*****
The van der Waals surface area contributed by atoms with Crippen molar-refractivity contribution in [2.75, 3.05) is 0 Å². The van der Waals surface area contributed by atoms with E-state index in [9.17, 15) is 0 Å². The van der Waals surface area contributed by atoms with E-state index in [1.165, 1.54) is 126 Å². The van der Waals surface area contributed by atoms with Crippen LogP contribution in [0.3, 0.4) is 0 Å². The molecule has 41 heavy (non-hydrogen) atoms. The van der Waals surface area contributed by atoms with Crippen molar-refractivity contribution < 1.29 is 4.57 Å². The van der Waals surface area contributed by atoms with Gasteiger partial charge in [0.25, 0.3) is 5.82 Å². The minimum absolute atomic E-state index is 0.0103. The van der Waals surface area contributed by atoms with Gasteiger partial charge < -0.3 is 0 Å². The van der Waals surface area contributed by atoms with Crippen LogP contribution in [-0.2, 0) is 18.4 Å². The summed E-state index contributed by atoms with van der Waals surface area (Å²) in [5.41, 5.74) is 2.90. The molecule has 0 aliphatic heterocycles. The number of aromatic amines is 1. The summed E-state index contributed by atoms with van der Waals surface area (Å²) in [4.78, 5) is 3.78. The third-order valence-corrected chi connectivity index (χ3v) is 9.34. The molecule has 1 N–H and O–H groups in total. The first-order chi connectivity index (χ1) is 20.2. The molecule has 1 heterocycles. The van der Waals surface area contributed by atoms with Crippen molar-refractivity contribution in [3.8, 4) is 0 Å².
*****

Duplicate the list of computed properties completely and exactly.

The van der Waals surface area contributed by atoms with Crippen molar-refractivity contribution in [2.75, 3.05) is 0 Å². The van der Waals surface area contributed by atoms with E-state index in [9.17, 15) is 0 Å². The van der Waals surface area contributed by atoms with E-state index in [1.165, 1.54) is 126 Å². The van der Waals surface area contributed by atoms with Crippen LogP contribution in [0.3, 0.4) is 0 Å². The molecule has 41 heavy (non-hydrogen) atoms. The van der Waals surface area contributed by atoms with Crippen molar-refractivity contribution < 1.29 is 4.57 Å². The van der Waals surface area contributed by atoms with Gasteiger partial charge in [0.25, 0.3) is 5.82 Å². The minimum absolute atomic E-state index is 0.0103. The van der Waals surface area contributed by atoms with Gasteiger partial charge < -0.3 is 0 Å². The van der Waals surface area contributed by atoms with Crippen LogP contribution in [-0.2, 0) is 18.4 Å². The summed E-state index contributed by atoms with van der Waals surface area (Å²) in [5.41, 5.74) is 2.90. The molecule has 0 aliphatic heterocycles. The number of aromatic amines is 1. The summed E-state index contributed by atoms with van der Waals surface area (Å²) in [4.78, 5) is 3.78. The third-order valence-corrected chi connectivity index (χ3v) is 9.34. The molecule has 1 N–H and O–H groups in total. The first-order chi connectivity index (χ1) is 20.2. The molecule has 1 heterocycles. The van der Waals surface area contributed by atoms with Crippen molar-refractivity contribution in [3.8, 4) is 0 Å².